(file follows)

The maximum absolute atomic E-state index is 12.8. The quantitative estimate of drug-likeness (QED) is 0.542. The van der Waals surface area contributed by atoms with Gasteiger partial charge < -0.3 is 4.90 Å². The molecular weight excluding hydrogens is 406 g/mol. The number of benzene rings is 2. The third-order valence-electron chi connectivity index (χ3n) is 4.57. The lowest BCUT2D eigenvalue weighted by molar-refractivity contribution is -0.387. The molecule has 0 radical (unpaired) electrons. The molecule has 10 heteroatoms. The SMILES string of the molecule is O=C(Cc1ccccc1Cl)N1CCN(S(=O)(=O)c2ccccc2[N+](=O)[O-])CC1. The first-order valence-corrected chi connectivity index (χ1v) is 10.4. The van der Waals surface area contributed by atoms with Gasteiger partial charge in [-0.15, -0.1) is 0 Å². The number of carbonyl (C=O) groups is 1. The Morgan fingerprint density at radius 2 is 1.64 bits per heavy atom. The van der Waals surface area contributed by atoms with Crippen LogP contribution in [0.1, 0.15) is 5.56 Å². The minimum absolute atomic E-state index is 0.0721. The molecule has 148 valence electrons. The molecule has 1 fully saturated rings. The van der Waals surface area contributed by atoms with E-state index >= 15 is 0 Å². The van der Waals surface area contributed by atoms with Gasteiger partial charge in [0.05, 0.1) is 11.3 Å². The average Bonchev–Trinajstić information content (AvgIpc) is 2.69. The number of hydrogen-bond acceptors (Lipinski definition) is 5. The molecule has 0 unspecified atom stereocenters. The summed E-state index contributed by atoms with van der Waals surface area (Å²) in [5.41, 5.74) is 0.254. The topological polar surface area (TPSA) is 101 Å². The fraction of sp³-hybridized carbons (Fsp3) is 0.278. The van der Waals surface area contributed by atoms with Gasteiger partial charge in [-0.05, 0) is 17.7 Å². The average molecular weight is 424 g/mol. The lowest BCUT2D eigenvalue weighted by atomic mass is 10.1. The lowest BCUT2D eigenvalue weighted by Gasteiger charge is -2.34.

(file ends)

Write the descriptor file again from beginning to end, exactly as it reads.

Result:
The maximum absolute atomic E-state index is 12.8. The quantitative estimate of drug-likeness (QED) is 0.542. The van der Waals surface area contributed by atoms with Gasteiger partial charge < -0.3 is 4.90 Å². The molecular weight excluding hydrogens is 406 g/mol. The number of benzene rings is 2. The third-order valence-electron chi connectivity index (χ3n) is 4.57. The lowest BCUT2D eigenvalue weighted by molar-refractivity contribution is -0.387. The molecule has 0 radical (unpaired) electrons. The molecule has 10 heteroatoms. The SMILES string of the molecule is O=C(Cc1ccccc1Cl)N1CCN(S(=O)(=O)c2ccccc2[N+](=O)[O-])CC1. The first-order valence-corrected chi connectivity index (χ1v) is 10.4. The van der Waals surface area contributed by atoms with Gasteiger partial charge in [-0.15, -0.1) is 0 Å². The number of carbonyl (C=O) groups is 1. The Morgan fingerprint density at radius 2 is 1.64 bits per heavy atom. The van der Waals surface area contributed by atoms with Crippen LogP contribution in [0.1, 0.15) is 5.56 Å². The minimum absolute atomic E-state index is 0.0721. The molecule has 148 valence electrons. The molecule has 1 fully saturated rings. The van der Waals surface area contributed by atoms with E-state index >= 15 is 0 Å². The van der Waals surface area contributed by atoms with Gasteiger partial charge in [0.05, 0.1) is 11.3 Å². The average Bonchev–Trinajstić information content (AvgIpc) is 2.69. The number of hydrogen-bond acceptors (Lipinski definition) is 5. The molecule has 0 unspecified atom stereocenters. The summed E-state index contributed by atoms with van der Waals surface area (Å²) in [5.41, 5.74) is 0.254. The topological polar surface area (TPSA) is 101 Å². The fraction of sp³-hybridized carbons (Fsp3) is 0.278. The van der Waals surface area contributed by atoms with Gasteiger partial charge in [-0.05, 0) is 17.7 Å². The average molecular weight is 424 g/mol. The lowest BCUT2D eigenvalue weighted by atomic mass is 10.1. The lowest BCUT2D eigenvalue weighted by Gasteiger charge is -2.34.